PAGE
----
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Last Active 09-12-14 9:35 am
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08.09.14 Jac's Fav Metal Of Death 07.15.14 Fav Album First Impressions
07.01.14 Jac's 1st Half 2014 06.25.14 May & June 2014 Digs
06.16.14 Riff Hardness Scale 05.07.14 Everything Is Jams
05.04.14 April 2014 Digs05.01.14 Baby Birds Rule
04.16.14 Jac's Favourite Countries04.03.14 Jac's 1st Quarter 2014
04.02.14 March 2014 Digs03.11.14 Metal Hiatus
03.03.14 February 2014 Digs02.23.14 Criteria For Rating Albums
02.10.14 Jac's 10k Comment Milestone 02.05.14 January 2014 Digs
01.16.14 My Parrots Had A Chick12.24.13 Christmas Eve
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Jac's Fav Metal Of Death

I've been wanting to do this list for a while and a lot of people have asked rme over time so rrI'm finally going to pull my finger out and rank my 20 rfavourite death metal albumz! Just to rbe rclear, this list is strictly for death rmetal, so no melodeath or progressive metal rmasquerading ras death metal r(Opeth, Cynic) will appear on it, even if I verily enjoy them. I ralso took a leaf rout of Hyp's rbook and chose to list just one album per band. So yeah, enjoy.
20Dragged Into Sunlight
Hatred For Mankind

While death metal is usually considered to be heavy by nature, Hatred For Mankind truly is an embodiment the genre's characteristics cranked up to 11. Virtually every second of this album assaults you like little else, and furthermore it's draped in this putrid filthiness that more than does the album art justice.
Pierced from Within

Brutal death metal might carry a bit of a stigma but Pierced From Within succeeds in being more brutal than pretty much all of Suffocation's immitators in addition to being a riff-fest of the highest degree. This album has one of the thickest lower ends I've ever heard and then of course you have those beautiful Smith beats.
18Prosanctus Inferi
Noctambulous Jaws Within Sempiternal Night

Terribly overlooked album/band, these guys don't do anything particularly novel but simply write some unbelievably infectious riffs and sound really really evil at the same time. There older stuff is really really good as well but this is (so far) their finest moment and I can't wait for their next release.
17Artificial Brain
Labyrinth Constellation

Colin Marston is the best producer in death metal today and this album showcases perfectly why, reverberant, organic and above all, extremely dynamic. But the production is really just the icing on the cake because the instrumentation and song-writing on this is superb and the whole thing sounds like a sci-fi adaptation of Gorguts, Baring Teeth and Demilich.

Speaking of which, again there really isn't a whole lot that can be said about this album that hasn't already been said a thousand times before. Antti Boman is obviously the most unique death metal vocalist of all time and one of the finest in his own right as well. Furthermore the riffs on this album are probably the most demented you'll ever hear and anyone who says the only reason to listen to this is the vox is a fucking idiot.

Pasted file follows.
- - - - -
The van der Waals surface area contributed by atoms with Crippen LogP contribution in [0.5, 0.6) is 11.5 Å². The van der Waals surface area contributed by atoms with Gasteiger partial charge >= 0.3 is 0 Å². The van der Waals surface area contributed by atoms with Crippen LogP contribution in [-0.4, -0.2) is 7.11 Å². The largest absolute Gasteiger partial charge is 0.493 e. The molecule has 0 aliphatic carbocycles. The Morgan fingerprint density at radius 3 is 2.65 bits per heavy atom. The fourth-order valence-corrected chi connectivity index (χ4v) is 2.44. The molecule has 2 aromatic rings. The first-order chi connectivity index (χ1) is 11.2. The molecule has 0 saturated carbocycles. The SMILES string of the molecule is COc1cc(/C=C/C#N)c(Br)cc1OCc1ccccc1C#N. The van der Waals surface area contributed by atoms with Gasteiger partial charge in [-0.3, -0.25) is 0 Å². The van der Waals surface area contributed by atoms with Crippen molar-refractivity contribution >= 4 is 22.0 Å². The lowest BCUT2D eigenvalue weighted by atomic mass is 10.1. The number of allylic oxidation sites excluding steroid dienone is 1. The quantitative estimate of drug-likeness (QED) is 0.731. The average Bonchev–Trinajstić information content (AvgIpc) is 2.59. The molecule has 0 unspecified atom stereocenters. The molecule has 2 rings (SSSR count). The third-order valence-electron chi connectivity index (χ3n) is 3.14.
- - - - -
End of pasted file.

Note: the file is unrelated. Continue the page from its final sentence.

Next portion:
15Morbus Chron

Recently overtook Labyrinth Constellation as my 2014 AOTY. While it's apparent right away that this album is of the highest calibre, it takes an unusually long time to ~grow~ on you. Just like Labyrinth Constellation, this album is extremely dynamic and the vocals are absolutely maniacal, reminding me of a certain van Drunen character.

For the longest time I considered Symbolic to be the best Death but Human just riffs infinitely harder. There's little I can say about this album (and band) that hasn't been said before, but I will say the combination of Reinert, DiGiorgio, Masvidal and of course Chuck is of a quality we will probably never see again.
Consuming Impulse

Some have gotten close, but to this day nobody has been able to match the psychoticness of Martin van Drunen's vocals on this particular album. There are points where I'm convinced he's not actually saying the lyrics he's just screaming uncontrollably and I wouldn't have it any other way. The riffs are also of the utmost quality and the riff halfway through "Suspended Animation" is a contender for my favourite metal riff ever.
Piece of Time

One of the very few albums on this list where atmosphere isn't really a deciding factor and instead its place is warranted simply thanks to the sheer quality of the riffs. Atheist were the absolute masters of reeling off riff after riff while still maintaining a sense of direction, and Piece of Time is their crown jewel, though it's a really close call with Unquestionable Presence.
Transcendence into the Peripheral

The heaviest album I've ever heard. I'm not sure what these guys did to achieve their sound but I'm thinking that maybe they used bridge cables for guitar strings or something. It's impossible to overstate just how monolithic this album truly sounds, and the clean guitars and various "twangs" and "bongs" give this album and eerie vibe that I sincerely doubt will ever be reproduced.
Close to a World Below

It wasn't really a question of whether Immolation would be on this list but where they'd fit in. Close to a World Below was the ultimate culmination of their sound, the number of riffs per song was reduced slightly but that only accentuated them in a way these guys never quite pulled again. The production actually gives the impression this was recorded in Hell and then there's Dolan's vox and Hernandez' drumming which adds to the chaos it's all too damn much!
Black Death Horizon

2013 was such an incredible year for death metal and music in general and this album stood out as one of the absolute finest. Sindre Solem is the best vocalist in modern death metal and conveys a feeling of genuine insanity, the riffs have a strong hardcore punk vibe and rule to no end and so does the drumming. I'm also not usually a solo man but if the solo in The Distant Sun isn't the best solo of the decade so far I don't know what is.